There are many reasons why a problem is a problem. But what I am doing that is part of my problem that I am wanting to resolve is the most effective thing to focus on. Then, I can work to re-solve it. It is worth the work, because resolving things works to bring us into a state of harmony. It is an act of disintegration and then a transformation of states, actions, and experiences.
Even in relationships where there is trauma or deep seated hurt, transformation and change can occur with enough focus on what is needed differently to create a different result. And like any great song, something in harmony can change any mood and bring a new tune to any situation. Sometimes we must just create it (and even sing it!) within ourselves, to create a new tune and tone in our lives.
Look at resolutions as a course of actions, as a set of choice points. These choice points are where you can situate yourself within an intentional state.
Re-solutions are ways to look not only forward, but actively look at what is happening right now that is not working or is not giving you what you want. Making a resolution and then living it means that you begin to move with the new course you are setting as an intentional set of new actions.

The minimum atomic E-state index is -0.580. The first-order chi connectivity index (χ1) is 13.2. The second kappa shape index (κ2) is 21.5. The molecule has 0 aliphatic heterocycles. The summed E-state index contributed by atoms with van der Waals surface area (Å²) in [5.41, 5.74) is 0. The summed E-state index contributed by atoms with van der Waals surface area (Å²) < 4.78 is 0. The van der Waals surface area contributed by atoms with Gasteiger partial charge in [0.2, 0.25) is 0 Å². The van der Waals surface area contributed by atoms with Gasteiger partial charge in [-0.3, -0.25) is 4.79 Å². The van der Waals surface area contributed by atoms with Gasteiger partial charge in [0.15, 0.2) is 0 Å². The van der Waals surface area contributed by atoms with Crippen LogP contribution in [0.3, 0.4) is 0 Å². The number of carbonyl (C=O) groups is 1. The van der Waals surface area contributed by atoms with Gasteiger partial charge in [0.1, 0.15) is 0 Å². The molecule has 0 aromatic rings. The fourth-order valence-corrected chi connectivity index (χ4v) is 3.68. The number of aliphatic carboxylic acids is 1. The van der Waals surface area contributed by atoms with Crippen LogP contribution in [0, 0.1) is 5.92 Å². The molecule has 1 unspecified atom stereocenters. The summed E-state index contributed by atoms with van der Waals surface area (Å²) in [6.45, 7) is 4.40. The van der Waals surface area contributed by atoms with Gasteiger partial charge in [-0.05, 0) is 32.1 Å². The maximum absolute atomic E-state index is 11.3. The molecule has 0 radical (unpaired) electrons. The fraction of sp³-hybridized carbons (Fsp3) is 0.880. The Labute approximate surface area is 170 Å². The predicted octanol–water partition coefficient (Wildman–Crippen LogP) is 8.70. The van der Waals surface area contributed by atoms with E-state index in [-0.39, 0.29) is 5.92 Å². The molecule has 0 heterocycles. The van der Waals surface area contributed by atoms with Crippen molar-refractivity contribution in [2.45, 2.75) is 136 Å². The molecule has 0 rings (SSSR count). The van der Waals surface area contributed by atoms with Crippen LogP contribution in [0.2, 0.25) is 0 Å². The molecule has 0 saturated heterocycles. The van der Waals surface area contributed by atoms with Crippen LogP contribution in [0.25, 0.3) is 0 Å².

In my example for instance, my resolve could be to not be so effected by the hurtful person. When they say something hurtful or annoying, I have a choice to take on the annoyance, or to situate myself differently. My intention then would be to stay in an anchored place of grounding and heart-protection when I am around them. I may need another step as well to be able to open my heart again and with kindness when I am with someone safer and more pleasant. That would be another part of the resolution: to not be so effected means that I choose what I let in and with whom.
A resolution is like a place you return to to look at your ingredients, throwing out what isn’t working and keeping what is. Pick a solution to try with your eyes and heart set within the harmony you seek.
The intentional state then inhibits, stops, halts, or delays you in ways that pushes “pause” on behaviors, attitudes, or actions that do not lead you towards what you want.
A resolution returns you again and again towards what you do want. The new solutions become an embodiment of intent, a course of actions that leads to new results.
Whether you are wanting something different in your life, are wanting to create a new way of habituating yourself in regards to your health, or are hoping to stop an old set of actions from living on in the same way with the same results, asking yourself each day how you are re-solving it and what the problem is can lead you to new solutions. How you are living your situation differently is a process of learning and growing that I hope can lead you to something new within your life in 2016.
Stay tuned for upcoming posts: “Re-solutions to live for” and “Resolutions: How to resolve in relationships.”
Wishing you the strength and courage to move with resolve and serenity throughout 2016.